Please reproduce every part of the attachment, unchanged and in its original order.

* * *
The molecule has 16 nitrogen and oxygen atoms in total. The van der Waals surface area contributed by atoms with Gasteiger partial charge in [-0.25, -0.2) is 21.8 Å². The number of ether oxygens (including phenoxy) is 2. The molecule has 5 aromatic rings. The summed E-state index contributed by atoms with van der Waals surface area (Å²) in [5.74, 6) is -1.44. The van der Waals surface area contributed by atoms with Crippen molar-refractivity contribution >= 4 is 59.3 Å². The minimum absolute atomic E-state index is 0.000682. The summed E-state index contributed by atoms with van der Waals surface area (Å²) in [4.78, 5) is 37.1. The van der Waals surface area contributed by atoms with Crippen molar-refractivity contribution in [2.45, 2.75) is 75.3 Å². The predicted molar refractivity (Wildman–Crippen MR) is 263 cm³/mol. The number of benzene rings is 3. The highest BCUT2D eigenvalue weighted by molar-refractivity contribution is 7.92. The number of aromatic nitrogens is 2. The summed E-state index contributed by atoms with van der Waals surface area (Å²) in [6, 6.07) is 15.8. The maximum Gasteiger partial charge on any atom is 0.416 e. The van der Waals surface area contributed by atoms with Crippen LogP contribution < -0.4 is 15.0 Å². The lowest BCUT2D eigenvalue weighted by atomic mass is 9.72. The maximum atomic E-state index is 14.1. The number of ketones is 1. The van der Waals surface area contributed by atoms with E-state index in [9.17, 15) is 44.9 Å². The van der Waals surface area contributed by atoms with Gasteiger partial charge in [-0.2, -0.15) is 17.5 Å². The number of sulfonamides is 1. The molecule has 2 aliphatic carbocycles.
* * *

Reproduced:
The molecule has 16 nitrogen and oxygen atoms in total. The van der Waals surface area contributed by atoms with Gasteiger partial charge in [-0.25, -0.2) is 21.8 Å². The number of ether oxygens (including phenoxy) is 2. The molecule has 5 aromatic rings. The summed E-state index contributed by atoms with van der Waals surface area (Å²) in [5.74, 6) is -1.44. The van der Waals surface area contributed by atoms with Crippen molar-refractivity contribution >= 4 is 59.3 Å². The minimum absolute atomic E-state index is 0.000682. The summed E-state index contributed by atoms with van der Waals surface area (Å²) in [4.78, 5) is 37.1. The van der Waals surface area contributed by atoms with Crippen molar-refractivity contribution in [2.45, 2.75) is 75.3 Å². The predicted molar refractivity (Wildman–Crippen MR) is 263 cm³/mol. The number of benzene rings is 3. The highest BCUT2D eigenvalue weighted by molar-refractivity contribution is 7.92. The number of aromatic nitrogens is 2. The summed E-state index contributed by atoms with van der Waals surface area (Å²) in [6, 6.07) is 15.8. The maximum Gasteiger partial charge on any atom is 0.416 e. The van der Waals surface area contributed by atoms with Crippen LogP contribution < -0.4 is 15.0 Å². The lowest BCUT2D eigenvalue weighted by atomic mass is 9.72. The maximum atomic E-state index is 14.1. The number of ketones is 1. The van der Waals surface area contributed by atoms with E-state index in [9.17, 15) is 44.9 Å². The van der Waals surface area contributed by atoms with Gasteiger partial charge in [-0.2, -0.15) is 17.5 Å². The number of sulfonamides is 1. The molecule has 2 aliphatic carbocycles.